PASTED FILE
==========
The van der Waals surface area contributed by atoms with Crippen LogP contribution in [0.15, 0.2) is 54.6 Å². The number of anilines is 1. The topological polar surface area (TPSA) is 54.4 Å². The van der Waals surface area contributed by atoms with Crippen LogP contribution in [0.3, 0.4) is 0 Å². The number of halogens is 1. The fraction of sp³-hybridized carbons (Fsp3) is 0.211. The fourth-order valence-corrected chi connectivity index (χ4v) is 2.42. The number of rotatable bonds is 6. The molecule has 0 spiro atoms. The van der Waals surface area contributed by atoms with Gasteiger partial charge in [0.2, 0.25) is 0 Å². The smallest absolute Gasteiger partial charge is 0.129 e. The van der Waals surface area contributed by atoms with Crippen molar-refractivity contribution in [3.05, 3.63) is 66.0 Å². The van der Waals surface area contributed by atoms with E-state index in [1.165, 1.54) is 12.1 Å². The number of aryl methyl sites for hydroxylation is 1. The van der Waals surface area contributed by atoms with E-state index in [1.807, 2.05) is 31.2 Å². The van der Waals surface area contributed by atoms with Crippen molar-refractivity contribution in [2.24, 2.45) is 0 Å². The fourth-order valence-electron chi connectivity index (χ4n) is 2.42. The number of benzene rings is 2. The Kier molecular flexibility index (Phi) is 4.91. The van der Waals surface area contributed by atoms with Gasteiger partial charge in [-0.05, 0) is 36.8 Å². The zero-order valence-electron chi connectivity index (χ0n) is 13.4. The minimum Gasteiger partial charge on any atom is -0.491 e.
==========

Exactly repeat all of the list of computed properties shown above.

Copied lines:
The van der Waals surface area contributed by atoms with Crippen LogP contribution in [0.15, 0.2) is 54.6 Å². The number of anilines is 1. The topological polar surface area (TPSA) is 54.4 Å². The van der Waals surface area contributed by atoms with Crippen LogP contribution in [0.3, 0.4) is 0 Å². The number of halogens is 1. The fraction of sp³-hybridized carbons (Fsp3) is 0.211. The fourth-order valence-corrected chi connectivity index (χ4v) is 2.42. The number of rotatable bonds is 6. The molecule has 0 spiro atoms. The van der Waals surface area contributed by atoms with Gasteiger partial charge in [0.2, 0.25) is 0 Å². The smallest absolute Gasteiger partial charge is 0.129 e. The van der Waals surface area contributed by atoms with Crippen molar-refractivity contribution in [3.05, 3.63) is 66.0 Å². The van der Waals surface area contributed by atoms with E-state index in [1.165, 1.54) is 12.1 Å². The number of aryl methyl sites for hydroxylation is 1. The van der Waals surface area contributed by atoms with E-state index in [1.807, 2.05) is 31.2 Å². The van der Waals surface area contributed by atoms with Crippen molar-refractivity contribution in [2.24, 2.45) is 0 Å². The fourth-order valence-electron chi connectivity index (χ4n) is 2.42. The number of benzene rings is 2. The Kier molecular flexibility index (Phi) is 4.91. The van der Waals surface area contributed by atoms with Gasteiger partial charge in [-0.05, 0) is 36.8 Å². The zero-order valence-electron chi connectivity index (χ0n) is 13.4. The minimum Gasteiger partial charge on any atom is -0.491 e.